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Cleveland, like most communities around the country, is a place where your life outcomes can be determined by your ZIP code, and where people who are black face significantly more challenges than white people.
Majority of Ohioans living in deep poverty don’t receive cash assistance: Temporary Assistance For Needy Families in Ohio
Data compiled by the Center on Budget and Policy Priorities shows that in 2016, only 23 families for every 100 families in poverty received TANF cash assistance. When TANF was created in 1996, 68 families received cash assistance for every 100 in poverty. According to data from the Administration for Children and Families within the U.S. Department of Health and Human Services, in 2016, only about nine out of 100 families receiving Ohio Works First (OWF) had income beyond cash assistance. A family of three has to make less than $10,390 a year to qualify for cash assistance. Declining caseloads in Ohio, and nationally, mean that fewer and fewer families can purchase essentials, like diapers or feminine hygiene products, because they no longer have access to cash support offered by OWF. Read more here.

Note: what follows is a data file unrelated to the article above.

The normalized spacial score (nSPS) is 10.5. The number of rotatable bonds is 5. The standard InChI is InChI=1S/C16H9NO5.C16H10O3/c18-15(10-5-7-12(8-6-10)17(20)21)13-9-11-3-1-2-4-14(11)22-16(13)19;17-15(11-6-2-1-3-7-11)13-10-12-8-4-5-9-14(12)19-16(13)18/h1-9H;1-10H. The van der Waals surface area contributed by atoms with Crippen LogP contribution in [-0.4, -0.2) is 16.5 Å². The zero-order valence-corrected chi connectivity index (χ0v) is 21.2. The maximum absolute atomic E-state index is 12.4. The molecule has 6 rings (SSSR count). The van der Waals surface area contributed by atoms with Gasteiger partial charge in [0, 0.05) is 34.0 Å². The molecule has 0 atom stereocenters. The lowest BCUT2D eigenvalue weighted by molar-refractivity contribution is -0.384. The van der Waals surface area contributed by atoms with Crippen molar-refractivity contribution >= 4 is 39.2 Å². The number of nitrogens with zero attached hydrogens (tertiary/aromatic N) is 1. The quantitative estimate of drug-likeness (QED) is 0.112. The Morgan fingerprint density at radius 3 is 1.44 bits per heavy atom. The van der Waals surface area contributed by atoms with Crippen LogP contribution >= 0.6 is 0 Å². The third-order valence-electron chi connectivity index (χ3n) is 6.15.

The Ohio County Fact Sheets highlight demographic projections, educational attainment, employment, income, poverty, health coverage, Medicaid, health indicators and more in each of the 88 counties in the state of Ohio.
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